Bev: I adopted a little boy four years ago and I am still in touch with both his biological mother and father. Through Facebook and MySpace, extended family members like his Grandfather and Grandmother have found me, which has opened up my life entirely in different directions and it has brought a bigger circle of people into my life because they are related to him. I am in favor of open adoption, knowing all the answers up front, I never want to hide anything from him. I am his Mother, but he still has biological parents out there and you can’t take that away from someone.
Matt: That brings me to another key point; what really inspired my writings. When I sat down with Kim Williams I was basically just telling him the story. After I told him, the song was complete, word for word, about finding my biological family and what I really wanted to say to my true family that raised me and we came up with a song “Love’s Thicker Than Blood”. We really believe there is a place for that song, maybe on the next album. What the song talks about is anyone can have a child biologically, but it takes love to raise a child. Love outweighs any type of DNA or genetics or anything like that. I use to tell people when I grew up that I looked at the positive side. I told all my friends that my parents chose me; your parents had to deal with what they had.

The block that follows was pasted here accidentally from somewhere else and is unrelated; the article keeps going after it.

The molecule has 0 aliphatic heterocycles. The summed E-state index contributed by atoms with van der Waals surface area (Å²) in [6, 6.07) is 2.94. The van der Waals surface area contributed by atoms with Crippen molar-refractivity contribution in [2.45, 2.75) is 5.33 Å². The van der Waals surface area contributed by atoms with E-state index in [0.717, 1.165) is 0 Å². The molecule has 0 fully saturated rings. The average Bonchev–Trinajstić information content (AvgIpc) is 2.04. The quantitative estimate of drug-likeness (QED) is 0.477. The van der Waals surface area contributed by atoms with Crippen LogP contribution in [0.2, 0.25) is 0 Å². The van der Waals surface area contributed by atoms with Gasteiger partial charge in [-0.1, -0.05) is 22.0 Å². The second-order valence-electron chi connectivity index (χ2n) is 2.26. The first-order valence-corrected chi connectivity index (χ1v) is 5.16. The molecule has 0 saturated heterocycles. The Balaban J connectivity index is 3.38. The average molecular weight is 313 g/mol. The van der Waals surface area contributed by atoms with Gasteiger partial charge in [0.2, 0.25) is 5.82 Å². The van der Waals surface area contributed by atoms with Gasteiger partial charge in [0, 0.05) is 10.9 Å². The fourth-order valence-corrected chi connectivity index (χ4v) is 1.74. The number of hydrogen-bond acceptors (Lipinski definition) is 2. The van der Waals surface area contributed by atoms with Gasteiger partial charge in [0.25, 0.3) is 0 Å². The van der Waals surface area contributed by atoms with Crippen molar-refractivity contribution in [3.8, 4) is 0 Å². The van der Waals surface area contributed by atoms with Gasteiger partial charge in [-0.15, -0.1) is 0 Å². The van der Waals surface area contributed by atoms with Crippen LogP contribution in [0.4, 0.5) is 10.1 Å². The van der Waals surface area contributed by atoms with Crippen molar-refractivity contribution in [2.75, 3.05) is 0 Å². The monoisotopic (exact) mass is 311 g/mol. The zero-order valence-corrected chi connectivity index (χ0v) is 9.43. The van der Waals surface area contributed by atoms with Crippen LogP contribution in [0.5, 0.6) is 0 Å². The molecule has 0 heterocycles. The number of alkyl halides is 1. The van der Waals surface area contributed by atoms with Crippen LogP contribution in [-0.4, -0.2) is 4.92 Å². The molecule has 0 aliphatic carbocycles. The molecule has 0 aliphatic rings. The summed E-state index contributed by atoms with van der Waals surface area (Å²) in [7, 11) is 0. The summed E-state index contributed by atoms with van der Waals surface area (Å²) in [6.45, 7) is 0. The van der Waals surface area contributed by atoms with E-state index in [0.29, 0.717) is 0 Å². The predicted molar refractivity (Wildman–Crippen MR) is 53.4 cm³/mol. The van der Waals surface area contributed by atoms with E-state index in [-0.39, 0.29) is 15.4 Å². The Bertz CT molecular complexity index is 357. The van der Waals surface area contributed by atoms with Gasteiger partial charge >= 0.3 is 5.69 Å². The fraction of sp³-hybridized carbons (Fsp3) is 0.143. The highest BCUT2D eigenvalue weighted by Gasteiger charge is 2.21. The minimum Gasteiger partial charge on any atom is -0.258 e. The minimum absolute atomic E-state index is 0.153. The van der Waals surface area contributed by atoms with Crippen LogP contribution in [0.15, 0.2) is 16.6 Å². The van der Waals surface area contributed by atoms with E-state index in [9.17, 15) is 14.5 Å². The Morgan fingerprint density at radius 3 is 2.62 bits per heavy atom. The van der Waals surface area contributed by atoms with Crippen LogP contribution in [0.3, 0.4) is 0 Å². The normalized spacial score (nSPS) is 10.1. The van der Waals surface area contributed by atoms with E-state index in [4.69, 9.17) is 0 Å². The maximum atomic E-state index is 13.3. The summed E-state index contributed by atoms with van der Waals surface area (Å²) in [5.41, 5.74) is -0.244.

Bev: I know you started out very young and more as a drummer and musician. Do you still play the instruments or have you leaned more towards being a singer?
Matt: I hear so much music in my head all the time, it never stops. I am really trying to transpose what I hear in my head to the guitar and create this music. I have been blessed all this time to have so many creative people around me to help me with that. That is what I really want to do is be an all around musician. I have done some co-production on this first album. James Stroud and my record label just let me be myself. I don’t play the drums so much anymore, just when I get a chance. I have evolved. In my later teen years, I began singing more; in chorus and in church. I was able to embrace that and realize it was an instrument within me, pretty or not, it was there. I feel like I have been able to write songs that work for me, because I am so passionate about it. To translate something I am hearing and put it on tape is real honesty. I try not to preach to people and most of the time I use myself as an example.